If you follow competitive League of Legends, chances are you’re paying attention to what’s going down at Worlds—Riot’s month-long international event in Europe. The stream garners more than 500,000 concurrent viewers as fans from every time zone tune in. For some, having to get up at four in the morning is a small price to pay to watch the best teams from all over the world duke it out.
For every pro player, winning Worlds is the dream, the end goal: irrefutable proof that at one point, you were the best and proved it. It’s a tough task. Most players don’t even get to try before retiring, but for all the players that are there representing their regions right now, there was always a beginning. At point, the dream was not to win a championship: it was to go pro.
The fact is, going pro in video games isn’t something you can just poof into reality, even with hard work and some talent. If you’re good at something in life—math, for example example—you can channel that and become an engineer. In esports, being good at shooters does not automatically translate to a spot on an FPS pro team. There are hurdles. Whether it’s time, money, or just not catching a break, some gamers give up everything and still get nowhere. Often, being paid to play video games really is too good to be true.
But now that esports is starting to boom, opportunities for newcomers arise with greater frequency. The League of Legends Challenger Series is the best example of this—that’s where any ragtag amateur team can play for their chance to go pro. On paper, it’s easy: find some players, start a team, join the circuit. But with the costs, time required, and risks involved with chasing the gaming dream, making it happen often feels impossible.
A new challenger
In League of Legends, the ‘Challenger’ tier is the upper echelon of the ranked ladder. Spots are limited to 200 individuals, usually pros and top-level streamers. That works the same way for ranked 5 vs. 5 team play, where teams at the Diamond level often encompass individual players from Challenger.
To qualify for the Challenger Series, however, your team must be placed in the top 20 of the whole ladder by the designated cut-off time. The top four of those teams are given auto-qualification into the Expansion Tournament, the assumption being that they’re good enough to compete at the pro level if they perform well. For the other 16, they must brave the murky waters of the Season Qualifier, a three week long gauntlet, before they can join the pre-qualified teams.
The good news is that the ladder itself is accessible to everyone, but obviously you’d be hard-pressed to compete if you’re new to the game. Still, it’s not enough to just be in the top 20, win the qualifier, the tournament, and then ride off into the sunset. Riot’s format dictates that the top teams of this tournament will eventually fight the bottom LCS teams for their spot—yes, these fresh Challenger teams fight battle-tested LCS teams in a duel to the virtual death with everything on the line. It’s brutal.
At some point, players within these Challenger teams must realize that they’re competing against teams with structure, staff, sponsors, and bigger names. Again, the risks continue to grow and the chance of success feels like it’s dwindling away. The rules start to seem less fair, and the pressure starts to sink in. And the pressure doesn’t start there. Before you do anything else, you have to actually find a team.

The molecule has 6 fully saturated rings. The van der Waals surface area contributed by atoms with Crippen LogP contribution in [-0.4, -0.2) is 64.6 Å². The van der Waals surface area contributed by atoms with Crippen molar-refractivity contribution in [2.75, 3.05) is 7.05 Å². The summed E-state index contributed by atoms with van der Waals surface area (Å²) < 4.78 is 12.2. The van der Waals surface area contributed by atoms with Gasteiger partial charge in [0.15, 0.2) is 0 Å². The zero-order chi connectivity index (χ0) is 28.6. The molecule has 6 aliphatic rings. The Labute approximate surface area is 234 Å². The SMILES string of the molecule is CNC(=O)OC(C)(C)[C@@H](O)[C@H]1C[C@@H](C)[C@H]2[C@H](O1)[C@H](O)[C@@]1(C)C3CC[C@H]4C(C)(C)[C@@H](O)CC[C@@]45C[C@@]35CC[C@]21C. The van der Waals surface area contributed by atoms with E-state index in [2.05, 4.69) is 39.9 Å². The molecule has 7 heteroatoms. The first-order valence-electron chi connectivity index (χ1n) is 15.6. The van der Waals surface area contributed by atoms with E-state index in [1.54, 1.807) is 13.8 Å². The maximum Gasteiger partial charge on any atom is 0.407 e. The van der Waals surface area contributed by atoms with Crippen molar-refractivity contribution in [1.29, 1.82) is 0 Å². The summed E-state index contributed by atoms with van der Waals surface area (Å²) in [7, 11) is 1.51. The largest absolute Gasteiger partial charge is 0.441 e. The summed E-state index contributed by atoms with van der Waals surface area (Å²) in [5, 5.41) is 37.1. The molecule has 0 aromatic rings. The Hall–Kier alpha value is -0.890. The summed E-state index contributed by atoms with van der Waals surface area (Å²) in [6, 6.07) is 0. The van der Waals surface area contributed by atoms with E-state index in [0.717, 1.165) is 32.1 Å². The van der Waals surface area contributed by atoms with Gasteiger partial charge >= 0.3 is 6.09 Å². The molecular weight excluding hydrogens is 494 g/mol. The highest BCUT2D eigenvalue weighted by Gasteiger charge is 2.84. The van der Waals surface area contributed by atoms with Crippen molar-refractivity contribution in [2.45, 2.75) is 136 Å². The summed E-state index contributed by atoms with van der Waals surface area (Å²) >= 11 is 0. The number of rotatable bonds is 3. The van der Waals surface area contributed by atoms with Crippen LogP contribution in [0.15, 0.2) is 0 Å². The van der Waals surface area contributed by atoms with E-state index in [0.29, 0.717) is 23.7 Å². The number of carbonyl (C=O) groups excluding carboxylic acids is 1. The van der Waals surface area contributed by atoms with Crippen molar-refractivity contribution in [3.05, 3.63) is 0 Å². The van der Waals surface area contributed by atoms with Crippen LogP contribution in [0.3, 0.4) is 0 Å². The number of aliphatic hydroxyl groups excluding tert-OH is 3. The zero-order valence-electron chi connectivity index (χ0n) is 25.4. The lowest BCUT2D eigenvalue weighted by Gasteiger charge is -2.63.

Looking for group
The great thing about competitive online games is that it’s fairly easy to mingle with players at your skill level. The culture around online gaming and the systems behind ranked ladders ensures that good players eventually get matched with equally-skilled players. Ultimately, they’ll fall in with pro players if they reach the top. Often, that’s enough to get you noticed and perhaps get picked up by a team. Most of the time, however, it isn’t.
Maria 'Remilia' Creveling, support player for the upcoming LCS team Renegades, has seen the road less travelled—and it wasn’t always pretty. From forming a Challenger team to winning the final game that solidified Renegades’ future in the LCS, she’s seen the whole process of going pro in League of Legends. Recalling days before Renegades was even a thing, she stresses the importance of networking.
“Getting on a team in the Challenger scene was really difficult for me,” Remilia says. “It involves a lot of networking and that's something I'm not particularly good at. When you play with the top players, if you aren't making friends with the best, then you're missing a lot of opportunities to create teams.”
While networking is important, most of a gamer’s skill comes from climbing the solo queue ladder. Coming from experience, it’s not easy to make friends along the way. You play your game and then you play another one; you don’t often see the same teammates again.
Remilia continues, “I am entirely a solo player. I played this game for six years alone, was awful at networking, and got a few lucky breaks with teams willing to give me a shot. In order for me to really thrive in a team environment, I need the perfect type of teammates to make me feel comfortable. I am non-confrontational, I really hate conflict but it's hard to avoid in this profession.”
“I took the opportunities that were given, even if they seemed sketchy or too good to be true,” Remilia says. “I moved across the country and supported myself for almost a year while trying to go pro, and I got a random offer from [Team Dragon Knights] that involved me moving to a gaming house the next day. I jumped at opportunities like that since I lived and supported myself for a long time. I'm not afraid to take risks. I even went to China to [train and play] with Roar.”
On the next page: Renegades have to play like the best to beat the best.